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No. 666 Squadron RAF: Wikis


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No. 666 (Scottish) Squadron RAF
Active 1 May 1949 - 10 March 1957
Country United Kingdom United Kingdom
Branch Ensign of the Royal Air Force.svg Royal Air Force
Role Air Observation
Part of Royal Auxiliary Air Force
Motto Latin: Speculatus ascendimus
("We ascend to observe")
Squadron Badge heraldry Badge: In front of two gun barrels in saltire, a lion rampant charged with the Cross of St. Andrew
Squadron Codes BX (allocated, no evidence of use)[1][2]
ROG (May 1949 - Apr 1951)[3][4]
Aircraft flown
Reconnaissance Auster AOP.6

No. 666 Squadron was a Royal Air Force Air Observation Post squadron associated with the Canadian 1st Army and later part of the Royal Auxiliary Air Force.




Formation and World War II

No. 666 Squadron RCAF was formed on 5 March 1945[5] at Andover as an air observation post (AOP) squadron associated with the Canadian 1st Army. After a period working together with the Canadian army and later with the occupation forces in Germany the squadron disbanded on 30 September 1946.[5][6]


As the number was not transferred to the Canadian authorities, it was revived post-war when the squadron was reformed as No. 666 (Scottish) Squadron RAF, part of the RAuxAF on 1 May 1949 at Scone. Equipped with Auster aircraft, the squadron was based at RAF Scone, with three detached flights at Abbotsinch, Renfrew and Turnhouse[5], before it was disbanded on 10 March 1957.[7]

Aircraft operated

From To Aircraft Version
Mar 1945 Aug 1945 Auster Mk.V
Jun 1949 Nov 1951 Auster AOP.5
Jun 1949 Feb 1957 Auster AOP.6


Fictional service

A fictional 666 Squadron featured in the Air Ace Picture Library story The Bomber Barons. This 666 Squadron was a bomber unit founded at the outbreak of World War 2, operating Handley Page Hampdens (September 1939 - December 1940), Avro Manchesters (January 1941 - 1942), Avro Lancasters (1942 - 1944) and Avro Vulcans (1960s - 1982) [8]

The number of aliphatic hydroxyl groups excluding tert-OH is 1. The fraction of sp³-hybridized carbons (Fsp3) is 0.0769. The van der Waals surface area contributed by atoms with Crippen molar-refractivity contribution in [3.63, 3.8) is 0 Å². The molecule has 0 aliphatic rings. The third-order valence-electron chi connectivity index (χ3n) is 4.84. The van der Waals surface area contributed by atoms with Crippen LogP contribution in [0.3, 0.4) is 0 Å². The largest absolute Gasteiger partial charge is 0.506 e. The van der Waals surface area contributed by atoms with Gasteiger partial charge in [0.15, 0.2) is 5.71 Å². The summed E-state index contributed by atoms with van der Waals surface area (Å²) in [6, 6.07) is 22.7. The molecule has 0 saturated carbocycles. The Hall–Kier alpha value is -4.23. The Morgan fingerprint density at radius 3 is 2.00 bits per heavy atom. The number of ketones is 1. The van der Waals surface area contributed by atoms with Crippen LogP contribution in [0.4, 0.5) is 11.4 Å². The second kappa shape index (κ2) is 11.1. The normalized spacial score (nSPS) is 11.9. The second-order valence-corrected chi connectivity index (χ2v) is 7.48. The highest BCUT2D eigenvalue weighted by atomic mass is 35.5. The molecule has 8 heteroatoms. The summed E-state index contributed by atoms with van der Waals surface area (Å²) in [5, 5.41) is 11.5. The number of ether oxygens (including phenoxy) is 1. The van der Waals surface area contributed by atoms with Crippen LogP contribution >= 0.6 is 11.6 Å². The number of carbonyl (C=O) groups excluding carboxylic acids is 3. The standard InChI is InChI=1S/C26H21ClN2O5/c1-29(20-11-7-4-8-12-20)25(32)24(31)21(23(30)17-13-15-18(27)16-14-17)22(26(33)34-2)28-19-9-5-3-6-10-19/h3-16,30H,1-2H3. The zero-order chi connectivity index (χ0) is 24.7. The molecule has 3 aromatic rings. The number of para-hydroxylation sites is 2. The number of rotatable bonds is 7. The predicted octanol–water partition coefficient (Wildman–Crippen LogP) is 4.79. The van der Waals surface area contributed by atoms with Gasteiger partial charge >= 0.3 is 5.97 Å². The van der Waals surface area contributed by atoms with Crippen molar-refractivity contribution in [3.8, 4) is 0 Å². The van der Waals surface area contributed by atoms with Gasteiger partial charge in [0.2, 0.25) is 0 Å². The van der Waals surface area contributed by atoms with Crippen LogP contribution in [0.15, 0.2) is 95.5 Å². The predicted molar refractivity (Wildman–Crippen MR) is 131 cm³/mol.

1. ^ Bowyer and Rawlings 1979, p. 24.
  2. ^ Flintham and Thomas 2003, p. 65.
  3. ^ Bowyer and Rawlings 1979, p. 138.
  4. ^ Flintham and Thomas 2003, p. 187.
  5. ^ a b c d Halley 1988, pp. 451.
  6. ^ a b Jefford 2001, p. 105.
  7. ^ Air of Authority - A History of RAF Organisation No 651 - 670 Squadron Histories
  8. ^ Air Ace Picture Library Holiday Special 1982.


  • Blackburn, George. Where The Hell are the Guns?, Toronto, Canada: McClelland & Stewart Publishing, 1997. ISBN 0-77101-504-6.
  • Bowyer, Michael J.F. and John D.R. Rawlings. Squadron Codes, 1937-56. Cambridge, UK: Patrick Stephens Ltd., 1979. ISBN 0-85059-364-6.
  • Flintham, Vic and Andrew Thomas. Combat Codes: A full explanation and listing of British, Commonwealth and Allied air force unit codes since 1938. Shrewsbury, Shropshire, UK: Airlife Publishing Ltd., 2003. ISBN 1-84037-281-8.
  • Fromow, Lt-Col. D.L. Canada's Flying Gunners: A History of the Air Observation Post of the Royal Regiment of Canadian Artillery. Ottawa, Canada: Air Observation Post Pilots Association, 2002. ISBN 0-97300-550-5.
  • Halley, James J. The Squadrons of the Royal Air Force & Commonwealth, 1918-88. Tonbridge, Kent, UK: Air-Britain (Historians) Ltd., 1988. ISBN 0-85130-164-9.
  • Jefford, Wing Commander C.G., MBE,BA,RAF (Retd). RAF Squadrons, a Comprehensive Record of the Movement and Equipment of all RAF Squadrons and their Antecedents since 1912. Shrewsbury, Shropshire, UK: Airlife Publishing, 2001. ISBN 1-84037-141-2.
  • Parham, Major General H.J. and E.M.G. Belfield (With a Foreword by Field Marshal Lord Alanbrooke, Master Gunner). Unarmed Into Battle: The Story of the Air Observation Post. Wiltshire: Picton Publishing, 1986.
  • Rawlings, John D.R. Coastal, Support and Special Squadrons of the RAF and their Aircraft. London: Jane's Publishing Company Ltd., 1982. ISBN 0-7106-0187-5.
  • Stewart, Major A.B. Battle History 666. Epe, the Netherlands, 1945. Republished by Abel Book Company, Calgary, 2006.

External links

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